Can the eurozone economy be revived without budget deficits?

Can the eurozone economy be revived without budget deficits?

Countries such as Germany are dead set against borrowing to fund fiscal stimulus

The eurozone is in a bind. Despite successive doses of monetary stimulus by the European Central Bank, inflation remains stubbornly below target. Conventional monetary policy, and even quantitative easing, evidently have limited potency when interest rates are at or near zero.

Monetary sceptics worry that lowering rates further will damage Europe’s banks. Additional asset purchases beyond the monthly level of €20bn (£16.8bn) already agreed, they warn, will impair the liquidity of financial markets. By pushing up asset prices, the ECB could expose the financial system to stability risks when those lofty prices return to earth.

The obvious event precipitating this return would be a recession. And when this downturn materialises, the ECB will have limited room for offsetting action, again because interest rates are already low.

The solution to this conundrum suggested by the ECB president, Christine Lagarde, is greater reliance on fiscal policy. By purchasing government bonds bearing negative interest rates, investors are literally begging European governments to borrow. So long as growth rates remain stuck at low levels because of anaemic private spending, a bit of additional public spending is just what the doctor ordered. If the economy nonetheless sinks into recession, fiscal stimulus can be ramped up still further.

The problem is that national policymakers in a number of eurozone countries, starting with Germany, are dead set against fiscal expansion. Believing that they are being asked to encumber their children with debt in order to provide the stimulus that countries such as Italy are unable to deliver, they happily invoke the EU’s fiscal rules to justify not running budget deficits.

This impasse has prompted suggestions that the ECB should pursue fiscal policy by stealth. For example, it could adopt a policy of dual interest rates. It could pay positive rates when taking deposits from commercial banks, cushioning the banks’ profitability. It could then lend to those same banks at sharply negative rates, giving them money on such concessional terms that they would find lending it irresistible. The ECB has experimented with these policies on a small scale under its so-called TLTRO-II programme.

But by expanding a policy under which it paid more on its liabilities than it charged on its assets, the ECB would incur losses and erode its capital. To be sure, central banks can operate with negative capital, financing themselves by printing money. But the longer they do so, the more observers, anticipating ongoing money creation, will come to doubt the credibility of monetary policy. The ECB’s shareholders, meaning European governments, may then feel compelled to recapitalise it – at a significant cost to themselves.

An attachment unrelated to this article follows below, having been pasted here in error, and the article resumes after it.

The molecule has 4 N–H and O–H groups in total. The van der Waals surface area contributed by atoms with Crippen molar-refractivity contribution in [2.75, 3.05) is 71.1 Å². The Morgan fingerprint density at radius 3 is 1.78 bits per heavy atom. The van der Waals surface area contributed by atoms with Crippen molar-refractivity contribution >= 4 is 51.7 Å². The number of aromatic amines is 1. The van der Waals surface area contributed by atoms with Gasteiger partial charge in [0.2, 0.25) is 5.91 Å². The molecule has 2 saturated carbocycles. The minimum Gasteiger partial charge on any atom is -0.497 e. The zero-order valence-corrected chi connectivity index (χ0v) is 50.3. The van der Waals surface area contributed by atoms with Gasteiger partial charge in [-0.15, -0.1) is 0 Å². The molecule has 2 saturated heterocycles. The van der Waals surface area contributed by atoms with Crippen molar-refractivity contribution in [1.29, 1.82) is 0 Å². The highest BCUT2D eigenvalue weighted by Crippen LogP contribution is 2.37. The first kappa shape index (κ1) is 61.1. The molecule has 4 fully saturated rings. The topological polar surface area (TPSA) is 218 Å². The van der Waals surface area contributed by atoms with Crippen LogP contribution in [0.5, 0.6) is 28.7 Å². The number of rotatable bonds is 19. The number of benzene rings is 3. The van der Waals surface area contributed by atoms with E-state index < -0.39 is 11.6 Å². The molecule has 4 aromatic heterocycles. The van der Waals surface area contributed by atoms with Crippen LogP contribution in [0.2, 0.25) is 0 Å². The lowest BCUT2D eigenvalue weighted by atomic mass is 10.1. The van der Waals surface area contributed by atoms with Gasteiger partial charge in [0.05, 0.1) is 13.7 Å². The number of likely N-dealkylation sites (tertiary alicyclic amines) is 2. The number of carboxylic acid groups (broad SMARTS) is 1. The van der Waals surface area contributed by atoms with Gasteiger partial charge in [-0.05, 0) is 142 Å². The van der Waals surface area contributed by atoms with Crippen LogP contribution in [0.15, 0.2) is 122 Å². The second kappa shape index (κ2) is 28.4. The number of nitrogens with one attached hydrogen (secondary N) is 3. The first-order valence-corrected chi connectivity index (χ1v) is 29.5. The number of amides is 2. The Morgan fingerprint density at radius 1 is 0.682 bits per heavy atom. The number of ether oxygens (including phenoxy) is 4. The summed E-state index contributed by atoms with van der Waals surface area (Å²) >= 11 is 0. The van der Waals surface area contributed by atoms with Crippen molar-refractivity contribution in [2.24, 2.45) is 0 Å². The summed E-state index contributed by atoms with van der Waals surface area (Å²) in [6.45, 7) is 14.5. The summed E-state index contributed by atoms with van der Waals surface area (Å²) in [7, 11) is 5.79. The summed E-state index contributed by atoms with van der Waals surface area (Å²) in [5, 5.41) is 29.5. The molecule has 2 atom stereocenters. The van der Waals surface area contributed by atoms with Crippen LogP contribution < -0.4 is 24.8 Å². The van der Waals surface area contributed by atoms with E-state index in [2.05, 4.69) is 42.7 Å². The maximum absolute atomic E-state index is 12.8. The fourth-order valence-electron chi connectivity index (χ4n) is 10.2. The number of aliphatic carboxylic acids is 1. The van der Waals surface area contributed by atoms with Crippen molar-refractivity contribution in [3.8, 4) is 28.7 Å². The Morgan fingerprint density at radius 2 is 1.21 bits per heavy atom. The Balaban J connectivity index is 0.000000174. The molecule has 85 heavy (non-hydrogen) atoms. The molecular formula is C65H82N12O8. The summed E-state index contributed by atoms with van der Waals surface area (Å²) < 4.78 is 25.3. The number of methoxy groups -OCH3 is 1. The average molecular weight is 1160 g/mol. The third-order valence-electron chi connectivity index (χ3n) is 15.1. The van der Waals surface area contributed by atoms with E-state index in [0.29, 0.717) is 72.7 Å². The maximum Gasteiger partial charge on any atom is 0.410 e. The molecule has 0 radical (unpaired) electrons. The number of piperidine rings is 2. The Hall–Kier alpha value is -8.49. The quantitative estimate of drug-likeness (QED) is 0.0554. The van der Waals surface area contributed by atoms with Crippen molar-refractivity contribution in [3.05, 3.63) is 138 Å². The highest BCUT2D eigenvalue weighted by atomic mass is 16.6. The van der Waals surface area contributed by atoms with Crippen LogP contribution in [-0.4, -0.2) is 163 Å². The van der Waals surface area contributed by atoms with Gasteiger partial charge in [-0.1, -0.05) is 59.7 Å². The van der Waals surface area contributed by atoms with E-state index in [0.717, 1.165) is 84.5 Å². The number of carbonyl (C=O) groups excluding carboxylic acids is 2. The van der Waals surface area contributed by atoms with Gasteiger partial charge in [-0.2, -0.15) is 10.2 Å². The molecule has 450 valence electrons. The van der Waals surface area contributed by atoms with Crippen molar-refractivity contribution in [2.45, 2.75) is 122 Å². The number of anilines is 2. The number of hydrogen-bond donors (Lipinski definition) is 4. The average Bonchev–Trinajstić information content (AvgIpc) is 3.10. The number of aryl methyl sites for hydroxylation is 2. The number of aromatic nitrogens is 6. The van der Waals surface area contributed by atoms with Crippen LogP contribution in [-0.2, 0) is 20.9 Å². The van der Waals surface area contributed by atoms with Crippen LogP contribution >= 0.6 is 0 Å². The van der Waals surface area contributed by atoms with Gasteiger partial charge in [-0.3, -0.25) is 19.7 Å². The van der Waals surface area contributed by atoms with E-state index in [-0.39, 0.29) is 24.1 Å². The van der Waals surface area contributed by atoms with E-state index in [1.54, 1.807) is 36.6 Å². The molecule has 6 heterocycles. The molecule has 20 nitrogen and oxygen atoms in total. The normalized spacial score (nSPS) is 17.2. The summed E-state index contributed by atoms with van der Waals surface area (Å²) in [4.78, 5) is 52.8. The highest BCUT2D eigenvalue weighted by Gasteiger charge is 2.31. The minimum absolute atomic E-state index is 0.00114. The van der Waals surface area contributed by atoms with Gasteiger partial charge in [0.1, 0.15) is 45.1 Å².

Critics in Germany and elsewhere will therefore challenge the legality of such policies, citing the strict separation between monetary and fiscal policy in the European treaties. One response is: who cares? Treaty provisions can be creatively reinterpreted when exigent circumstances require. This has happened more than once in the euro’s two decades.

But the legitimacy of the ECB depends on more than legal formalities. Fundamentally, it derives from public support. And public opinion toward quasi-fiscal measures by the ECB would be strongly negative in countries such as Germany. The German government, channelling this popular indignation, could protest in a variety of ways, such as refusing to participate in EU decision-making processes requiring unanimous consent. Anyone familiar with the “empty chair crisis” of 1965, when France refused to occupy its seat in the Council of Ministers over a dispute about the common agricultural policy, will appreciate how disruptive such a protest can be.

Rather than attempting to circumvent the intent of the ECB’s statute, the resources of the European Investment Bank should be enlisted. The EIB has €70bn of paid-in capital and reserves and €222bn of callable capital. It has a board of directors from all 28 EU member states, limiting the danger of capture. Its charge is to fund sustainable investment projects, and it is empowered to borrow for that purpose. Because it is required to place its bonds with private investors, it is subject to market discipline, and it earns positive returns on its investments. Ramping up its borrowing and spending would be entirely consistent with its mandate.

EIB lending is limited to 250% of the capital subscribed by its shareholders. To make a difference now, much less in a recession, this capacity would have to be scaled up significantly. To be sure, proposals for doing so will meet with political resistance from those who fear that a larger EIB would be a loss-making EIB. But significant losses are unlikely in an environment where borrowing costs are only a fraction of the return on equity investment.

This, in any case, is the debate Europe should be having. Tackling the stimulus issue head-on is more likely to succeed than proceeding by subterfuge.

 

• Barry Eichengreen is professor of economics at the University of California, Berkeley, and a former senior policy adviser at the IMF.

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